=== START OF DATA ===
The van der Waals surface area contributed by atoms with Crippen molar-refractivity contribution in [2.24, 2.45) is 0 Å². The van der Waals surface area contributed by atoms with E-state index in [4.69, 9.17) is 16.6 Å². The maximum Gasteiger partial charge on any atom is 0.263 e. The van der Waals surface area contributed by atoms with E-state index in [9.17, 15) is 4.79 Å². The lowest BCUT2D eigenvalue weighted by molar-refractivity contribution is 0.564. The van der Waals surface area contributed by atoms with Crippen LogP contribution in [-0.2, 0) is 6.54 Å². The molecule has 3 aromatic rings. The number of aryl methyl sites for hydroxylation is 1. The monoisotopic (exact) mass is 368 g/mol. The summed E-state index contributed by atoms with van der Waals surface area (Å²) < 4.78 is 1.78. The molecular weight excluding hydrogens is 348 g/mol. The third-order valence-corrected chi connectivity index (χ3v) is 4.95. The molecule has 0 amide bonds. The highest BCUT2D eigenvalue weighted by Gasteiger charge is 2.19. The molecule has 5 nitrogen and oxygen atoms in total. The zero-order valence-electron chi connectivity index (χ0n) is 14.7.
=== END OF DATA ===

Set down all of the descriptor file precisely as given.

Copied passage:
The van der Waals surface area contributed by atoms with Crippen molar-refractivity contribution in [2.24, 2.45) is 0 Å². The van der Waals surface area contributed by atoms with E-state index in [4.69, 9.17) is 16.6 Å². The maximum Gasteiger partial charge on any atom is 0.263 e. The van der Waals surface area contributed by atoms with E-state index in [9.17, 15) is 4.79 Å². The lowest BCUT2D eigenvalue weighted by molar-refractivity contribution is 0.564. The van der Waals surface area contributed by atoms with Crippen LogP contribution in [-0.2, 0) is 6.54 Å². The molecule has 3 aromatic rings. The number of aryl methyl sites for hydroxylation is 1. The monoisotopic (exact) mass is 368 g/mol. The summed E-state index contributed by atoms with van der Waals surface area (Å²) < 4.78 is 1.78. The molecular weight excluding hydrogens is 348 g/mol. The third-order valence-corrected chi connectivity index (χ3v) is 4.95. The molecule has 0 amide bonds. The highest BCUT2D eigenvalue weighted by Gasteiger charge is 2.19. The molecule has 5 nitrogen and oxygen atoms in total. The zero-order valence-electron chi connectivity index (χ0n) is 14.7.